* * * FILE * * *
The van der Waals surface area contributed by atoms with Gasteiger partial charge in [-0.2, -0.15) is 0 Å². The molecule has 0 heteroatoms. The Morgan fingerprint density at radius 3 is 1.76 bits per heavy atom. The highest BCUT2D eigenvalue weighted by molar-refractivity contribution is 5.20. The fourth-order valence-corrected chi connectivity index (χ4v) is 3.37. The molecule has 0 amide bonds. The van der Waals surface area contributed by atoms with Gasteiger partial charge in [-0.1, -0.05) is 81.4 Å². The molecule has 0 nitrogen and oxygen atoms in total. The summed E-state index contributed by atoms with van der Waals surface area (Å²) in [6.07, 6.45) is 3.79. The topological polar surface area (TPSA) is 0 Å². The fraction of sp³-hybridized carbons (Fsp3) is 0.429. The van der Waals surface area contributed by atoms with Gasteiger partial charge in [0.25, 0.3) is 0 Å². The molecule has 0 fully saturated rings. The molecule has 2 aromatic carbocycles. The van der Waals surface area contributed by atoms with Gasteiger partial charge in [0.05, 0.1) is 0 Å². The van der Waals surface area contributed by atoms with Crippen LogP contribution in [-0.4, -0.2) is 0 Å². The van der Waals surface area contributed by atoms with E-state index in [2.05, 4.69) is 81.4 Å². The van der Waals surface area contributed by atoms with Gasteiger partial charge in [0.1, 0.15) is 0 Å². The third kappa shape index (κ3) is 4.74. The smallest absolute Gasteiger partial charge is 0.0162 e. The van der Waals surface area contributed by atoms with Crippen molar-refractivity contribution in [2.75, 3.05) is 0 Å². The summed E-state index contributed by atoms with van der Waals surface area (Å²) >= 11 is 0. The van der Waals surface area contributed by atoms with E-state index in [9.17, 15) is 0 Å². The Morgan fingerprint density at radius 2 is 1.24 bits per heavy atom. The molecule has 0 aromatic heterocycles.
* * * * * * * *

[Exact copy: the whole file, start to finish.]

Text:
The van der Waals surface area contributed by atoms with Gasteiger partial charge in [-0.2, -0.15) is 0 Å². The molecule has 0 heteroatoms. The Morgan fingerprint density at radius 3 is 1.76 bits per heavy atom. The highest BCUT2D eigenvalue weighted by molar-refractivity contribution is 5.20. The fourth-order valence-corrected chi connectivity index (χ4v) is 3.37. The molecule has 0 amide bonds. The van der Waals surface area contributed by atoms with Gasteiger partial charge in [-0.1, -0.05) is 81.4 Å². The molecule has 0 nitrogen and oxygen atoms in total. The summed E-state index contributed by atoms with van der Waals surface area (Å²) in [6.07, 6.45) is 3.79. The topological polar surface area (TPSA) is 0 Å². The fraction of sp³-hybridized carbons (Fsp3) is 0.429. The van der Waals surface area contributed by atoms with Gasteiger partial charge in [0.25, 0.3) is 0 Å². The molecule has 0 fully saturated rings. The molecule has 2 aromatic carbocycles. The van der Waals surface area contributed by atoms with Gasteiger partial charge in [0.05, 0.1) is 0 Å². The van der Waals surface area contributed by atoms with Crippen LogP contribution in [-0.4, -0.2) is 0 Å². The van der Waals surface area contributed by atoms with E-state index in [2.05, 4.69) is 81.4 Å². The van der Waals surface area contributed by atoms with Gasteiger partial charge in [0.1, 0.15) is 0 Å². The third kappa shape index (κ3) is 4.74. The smallest absolute Gasteiger partial charge is 0.0162 e. The van der Waals surface area contributed by atoms with Crippen molar-refractivity contribution in [2.75, 3.05) is 0 Å². The summed E-state index contributed by atoms with van der Waals surface area (Å²) >= 11 is 0. The van der Waals surface area contributed by atoms with E-state index in [9.17, 15) is 0 Å². The Morgan fingerprint density at radius 2 is 1.24 bits per heavy atom. The molecule has 0 aromatic heterocycles.